By Adrian Gurza Lavalle, John Sydenstricker, Júlia Andrade,Denise Vitale, Einar Bratheim, Adriane Batata



In this latest Chance2Sustain city report , Adrian Gurza Lavalle and fellow Chance2Sustain researchers take a closer look at three Brazilian cities: Guarulhos, Salvador and Rio de Janeiro


The main basic features of Brazilian governance at city level are set by some characteristics of Brazilian federalism, and those features vary across policies and contingently upon sate level and municipal level institutional arrangement within those policies. A distinctive peculiarity of Brazilian federalism is that the 1988 Constitution gave the country’s municipalities the status of autonomous entities within the federation. In other words, while federalism is usually defined by a dual relation between state and federal levels of government, Brazil possesses a tripartite relation between autonomous entities: the federation, states and municipalities.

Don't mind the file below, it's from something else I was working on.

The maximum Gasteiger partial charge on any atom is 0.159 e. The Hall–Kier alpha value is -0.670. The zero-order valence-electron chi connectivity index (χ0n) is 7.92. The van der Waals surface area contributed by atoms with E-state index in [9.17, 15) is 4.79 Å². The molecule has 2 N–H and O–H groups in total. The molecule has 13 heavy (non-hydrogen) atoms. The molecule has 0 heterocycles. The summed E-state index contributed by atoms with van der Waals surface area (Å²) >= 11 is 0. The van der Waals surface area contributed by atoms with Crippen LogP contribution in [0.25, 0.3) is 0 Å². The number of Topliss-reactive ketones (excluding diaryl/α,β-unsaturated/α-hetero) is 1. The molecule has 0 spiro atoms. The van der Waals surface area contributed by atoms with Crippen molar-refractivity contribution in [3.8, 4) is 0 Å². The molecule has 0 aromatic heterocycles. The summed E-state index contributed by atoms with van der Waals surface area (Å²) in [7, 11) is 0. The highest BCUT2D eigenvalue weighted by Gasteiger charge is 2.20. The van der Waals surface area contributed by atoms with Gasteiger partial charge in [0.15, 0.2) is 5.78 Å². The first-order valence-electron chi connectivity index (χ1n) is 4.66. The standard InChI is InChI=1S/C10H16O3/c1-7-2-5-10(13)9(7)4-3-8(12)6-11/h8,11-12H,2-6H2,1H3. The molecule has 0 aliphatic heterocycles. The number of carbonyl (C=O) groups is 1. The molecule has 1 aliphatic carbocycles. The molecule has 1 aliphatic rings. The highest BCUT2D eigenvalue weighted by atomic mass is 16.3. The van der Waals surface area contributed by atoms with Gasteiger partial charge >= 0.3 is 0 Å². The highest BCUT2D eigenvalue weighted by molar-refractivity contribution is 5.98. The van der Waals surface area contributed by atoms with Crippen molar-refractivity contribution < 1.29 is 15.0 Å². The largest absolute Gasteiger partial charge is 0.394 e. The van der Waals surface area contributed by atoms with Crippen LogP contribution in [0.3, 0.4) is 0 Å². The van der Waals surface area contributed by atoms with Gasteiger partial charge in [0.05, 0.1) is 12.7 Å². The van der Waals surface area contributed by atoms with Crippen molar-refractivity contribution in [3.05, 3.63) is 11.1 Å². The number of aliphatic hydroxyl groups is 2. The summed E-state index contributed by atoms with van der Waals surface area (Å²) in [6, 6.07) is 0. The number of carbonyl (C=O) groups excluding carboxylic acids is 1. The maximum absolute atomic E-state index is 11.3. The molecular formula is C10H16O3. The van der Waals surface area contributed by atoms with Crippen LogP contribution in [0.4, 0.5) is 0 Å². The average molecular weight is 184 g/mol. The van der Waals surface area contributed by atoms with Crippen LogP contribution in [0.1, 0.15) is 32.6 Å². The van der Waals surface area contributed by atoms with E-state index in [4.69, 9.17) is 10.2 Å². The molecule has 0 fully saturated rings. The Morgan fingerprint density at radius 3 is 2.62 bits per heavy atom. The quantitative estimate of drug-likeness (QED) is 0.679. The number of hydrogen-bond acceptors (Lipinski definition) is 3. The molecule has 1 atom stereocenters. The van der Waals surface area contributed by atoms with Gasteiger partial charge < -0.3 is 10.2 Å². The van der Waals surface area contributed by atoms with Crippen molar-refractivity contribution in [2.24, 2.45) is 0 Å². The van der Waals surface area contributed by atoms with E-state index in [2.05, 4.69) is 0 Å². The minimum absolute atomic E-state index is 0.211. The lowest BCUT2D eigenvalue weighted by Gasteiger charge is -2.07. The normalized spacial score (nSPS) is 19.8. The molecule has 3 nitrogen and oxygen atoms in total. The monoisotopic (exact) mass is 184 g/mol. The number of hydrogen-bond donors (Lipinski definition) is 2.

The municipalities acquired a degree of political importance unprecedented in national history: their number leapt from 3,991 in 1980 to 5,561 in 2001; over the same period, their share of tax revenue obtained by the three levels of government rose from 8.6% to 16.09%; and they also saw an expansion in their capacity for implementing policies, especially in the area of social policies. That scenario would deceivingly suggest that cities have room for agency because of strong federalism and the relation of the later with decentralization. However precisely the opposite has happened in Brazil: the predominant tendency is for the streamlining of policies into the same molds by central government, which then are implemented at municipal by contracts between municipalities and central government.


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Chance2Sustain City Report Series - ISSN 2309-8198